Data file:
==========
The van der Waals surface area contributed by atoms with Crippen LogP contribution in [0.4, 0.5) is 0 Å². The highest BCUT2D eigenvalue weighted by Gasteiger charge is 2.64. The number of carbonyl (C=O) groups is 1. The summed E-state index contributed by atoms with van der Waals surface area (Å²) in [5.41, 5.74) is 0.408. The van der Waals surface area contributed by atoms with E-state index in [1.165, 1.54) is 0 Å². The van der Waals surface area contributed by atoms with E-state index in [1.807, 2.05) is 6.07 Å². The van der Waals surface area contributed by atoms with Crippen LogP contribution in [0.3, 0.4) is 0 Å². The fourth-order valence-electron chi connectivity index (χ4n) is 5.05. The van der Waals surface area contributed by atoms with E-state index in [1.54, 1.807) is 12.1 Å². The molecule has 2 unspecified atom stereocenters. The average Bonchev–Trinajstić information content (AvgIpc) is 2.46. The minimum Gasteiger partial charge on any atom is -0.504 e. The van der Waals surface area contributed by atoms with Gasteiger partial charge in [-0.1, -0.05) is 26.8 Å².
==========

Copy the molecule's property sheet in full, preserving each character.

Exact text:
The van der Waals surface area contributed by atoms with Crippen LogP contribution in [0.4, 0.5) is 0 Å². The highest BCUT2D eigenvalue weighted by Gasteiger charge is 2.64. The number of carbonyl (C=O) groups is 1. The summed E-state index contributed by atoms with van der Waals surface area (Å²) in [5.41, 5.74) is 0.408. The van der Waals surface area contributed by atoms with E-state index in [1.165, 1.54) is 0 Å². The van der Waals surface area contributed by atoms with E-state index in [1.807, 2.05) is 6.07 Å². The van der Waals surface area contributed by atoms with Crippen LogP contribution in [0.3, 0.4) is 0 Å². The fourth-order valence-electron chi connectivity index (χ4n) is 5.05. The van der Waals surface area contributed by atoms with E-state index in [1.54, 1.807) is 12.1 Å². The molecule has 2 unspecified atom stereocenters. The average Bonchev–Trinajstić information content (AvgIpc) is 2.46. The minimum Gasteiger partial charge on any atom is -0.504 e. The van der Waals surface area contributed by atoms with Gasteiger partial charge in [-0.1, -0.05) is 26.8 Å².